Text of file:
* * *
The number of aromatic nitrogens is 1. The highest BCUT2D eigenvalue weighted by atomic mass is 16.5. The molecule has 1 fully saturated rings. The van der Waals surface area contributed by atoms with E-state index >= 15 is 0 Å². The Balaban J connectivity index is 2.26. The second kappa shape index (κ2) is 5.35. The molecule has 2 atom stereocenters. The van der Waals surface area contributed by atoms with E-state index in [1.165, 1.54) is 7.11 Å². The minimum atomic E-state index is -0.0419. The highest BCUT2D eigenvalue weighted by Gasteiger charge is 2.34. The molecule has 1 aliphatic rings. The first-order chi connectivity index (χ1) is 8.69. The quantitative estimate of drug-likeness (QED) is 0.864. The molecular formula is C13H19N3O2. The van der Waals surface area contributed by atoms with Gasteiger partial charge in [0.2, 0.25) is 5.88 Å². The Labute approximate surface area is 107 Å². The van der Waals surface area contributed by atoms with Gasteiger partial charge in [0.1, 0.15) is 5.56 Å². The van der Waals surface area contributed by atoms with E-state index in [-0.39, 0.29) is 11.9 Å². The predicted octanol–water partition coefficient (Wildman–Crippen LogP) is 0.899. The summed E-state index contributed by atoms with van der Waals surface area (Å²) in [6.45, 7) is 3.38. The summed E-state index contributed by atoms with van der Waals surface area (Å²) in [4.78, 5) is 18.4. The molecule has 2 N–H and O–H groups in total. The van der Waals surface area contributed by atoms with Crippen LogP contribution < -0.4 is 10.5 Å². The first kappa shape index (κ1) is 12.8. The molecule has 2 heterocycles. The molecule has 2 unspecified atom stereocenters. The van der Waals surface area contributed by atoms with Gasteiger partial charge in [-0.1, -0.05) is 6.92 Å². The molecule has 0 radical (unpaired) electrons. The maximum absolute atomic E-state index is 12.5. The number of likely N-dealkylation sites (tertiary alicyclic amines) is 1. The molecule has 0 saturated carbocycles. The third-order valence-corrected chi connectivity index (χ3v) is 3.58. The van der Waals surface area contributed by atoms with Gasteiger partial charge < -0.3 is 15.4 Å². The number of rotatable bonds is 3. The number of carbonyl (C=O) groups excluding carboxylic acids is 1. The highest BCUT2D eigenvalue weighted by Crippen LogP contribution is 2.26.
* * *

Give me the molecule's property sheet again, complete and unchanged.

The number of aromatic nitrogens is 1. The highest BCUT2D eigenvalue weighted by atomic mass is 16.5. The molecule has 1 fully saturated rings. The van der Waals surface area contributed by atoms with E-state index >= 15 is 0 Å². The Balaban J connectivity index is 2.26. The second kappa shape index (κ2) is 5.35. The molecule has 2 atom stereocenters. The van der Waals surface area contributed by atoms with E-state index in [1.165, 1.54) is 7.11 Å². The minimum atomic E-state index is -0.0419. The highest BCUT2D eigenvalue weighted by Gasteiger charge is 2.34. The molecule has 1 aliphatic rings. The first-order chi connectivity index (χ1) is 8.69. The quantitative estimate of drug-likeness (QED) is 0.864. The molecular formula is C13H19N3O2. The van der Waals surface area contributed by atoms with Gasteiger partial charge in [0.2, 0.25) is 5.88 Å². The Labute approximate surface area is 107 Å². The van der Waals surface area contributed by atoms with Gasteiger partial charge in [0.1, 0.15) is 5.56 Å². The van der Waals surface area contributed by atoms with E-state index in [-0.39, 0.29) is 11.9 Å². The predicted octanol–water partition coefficient (Wildman–Crippen LogP) is 0.899. The summed E-state index contributed by atoms with van der Waals surface area (Å²) in [6.45, 7) is 3.38. The summed E-state index contributed by atoms with van der Waals surface area (Å²) in [4.78, 5) is 18.4. The molecule has 2 N–H and O–H groups in total. The van der Waals surface area contributed by atoms with Crippen LogP contribution < -0.4 is 10.5 Å². The first kappa shape index (κ1) is 12.8. The molecule has 2 heterocycles. The molecule has 2 unspecified atom stereocenters. The van der Waals surface area contributed by atoms with Gasteiger partial charge in [-0.1, -0.05) is 6.92 Å². The molecule has 0 radical (unpaired) electrons. The maximum absolute atomic E-state index is 12.5. The number of likely N-dealkylation sites (tertiary alicyclic amines) is 1. The molecule has 0 saturated carbocycles. The third-order valence-corrected chi connectivity index (χ3v) is 3.58. The van der Waals surface area contributed by atoms with Gasteiger partial charge < -0.3 is 15.4 Å². The number of rotatable bonds is 3. The number of carbonyl (C=O) groups excluding carboxylic acids is 1. The highest BCUT2D eigenvalue weighted by Crippen LogP contribution is 2.26.